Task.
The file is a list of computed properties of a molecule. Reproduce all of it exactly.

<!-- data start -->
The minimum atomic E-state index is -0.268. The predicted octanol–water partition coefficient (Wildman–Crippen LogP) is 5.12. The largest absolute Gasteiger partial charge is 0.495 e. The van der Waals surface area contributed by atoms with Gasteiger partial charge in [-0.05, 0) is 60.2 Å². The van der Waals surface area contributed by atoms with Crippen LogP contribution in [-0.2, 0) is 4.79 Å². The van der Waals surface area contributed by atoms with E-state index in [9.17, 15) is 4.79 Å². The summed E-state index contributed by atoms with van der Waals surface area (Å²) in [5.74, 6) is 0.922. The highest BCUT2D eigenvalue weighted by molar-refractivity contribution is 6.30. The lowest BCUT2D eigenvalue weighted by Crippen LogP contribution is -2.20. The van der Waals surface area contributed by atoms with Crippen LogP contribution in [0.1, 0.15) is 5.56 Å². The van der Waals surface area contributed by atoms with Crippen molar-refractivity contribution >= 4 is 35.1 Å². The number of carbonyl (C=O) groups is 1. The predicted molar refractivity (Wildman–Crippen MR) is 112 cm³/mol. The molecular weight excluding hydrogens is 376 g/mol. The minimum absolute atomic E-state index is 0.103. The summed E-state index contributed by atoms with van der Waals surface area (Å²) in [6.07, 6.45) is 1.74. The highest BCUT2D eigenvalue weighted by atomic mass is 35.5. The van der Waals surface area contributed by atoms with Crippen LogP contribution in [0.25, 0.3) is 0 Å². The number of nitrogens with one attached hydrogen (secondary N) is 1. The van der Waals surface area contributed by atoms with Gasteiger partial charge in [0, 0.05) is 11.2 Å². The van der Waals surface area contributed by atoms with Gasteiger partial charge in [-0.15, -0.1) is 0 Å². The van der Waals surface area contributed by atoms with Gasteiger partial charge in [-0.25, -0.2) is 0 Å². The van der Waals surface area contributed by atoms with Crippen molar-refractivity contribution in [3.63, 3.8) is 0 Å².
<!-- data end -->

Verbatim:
The minimum atomic E-state index is -0.268. The predicted octanol–water partition coefficient (Wildman–Crippen LogP) is 5.12. The largest absolute Gasteiger partial charge is 0.495 e. The van der Waals surface area contributed by atoms with Gasteiger partial charge in [-0.05, 0) is 60.2 Å². The van der Waals surface area contributed by atoms with Crippen LogP contribution in [-0.2, 0) is 4.79 Å². The van der Waals surface area contributed by atoms with E-state index in [9.17, 15) is 4.79 Å². The summed E-state index contributed by atoms with van der Waals surface area (Å²) in [5.74, 6) is 0.922. The highest BCUT2D eigenvalue weighted by molar-refractivity contribution is 6.30. The lowest BCUT2D eigenvalue weighted by Crippen LogP contribution is -2.20. The van der Waals surface area contributed by atoms with Crippen LogP contribution in [0.1, 0.15) is 5.56 Å². The van der Waals surface area contributed by atoms with Crippen molar-refractivity contribution >= 4 is 35.1 Å². The number of carbonyl (C=O) groups is 1. The predicted molar refractivity (Wildman–Crippen MR) is 112 cm³/mol. The molecular weight excluding hydrogens is 376 g/mol. The minimum absolute atomic E-state index is 0.103. The summed E-state index contributed by atoms with van der Waals surface area (Å²) in [6.07, 6.45) is 1.74. The highest BCUT2D eigenvalue weighted by atomic mass is 35.5. The van der Waals surface area contributed by atoms with Crippen LogP contribution in [0.25, 0.3) is 0 Å². The number of nitrogens with one attached hydrogen (secondary N) is 1. The van der Waals surface area contributed by atoms with Gasteiger partial charge in [0, 0.05) is 11.2 Å². The van der Waals surface area contributed by atoms with Gasteiger partial charge in [-0.15, -0.1) is 0 Å². The van der Waals surface area contributed by atoms with Gasteiger partial charge in [-0.25, -0.2) is 0 Å². The van der Waals surface area contributed by atoms with Crippen molar-refractivity contribution in [3.63, 3.8) is 0 Å².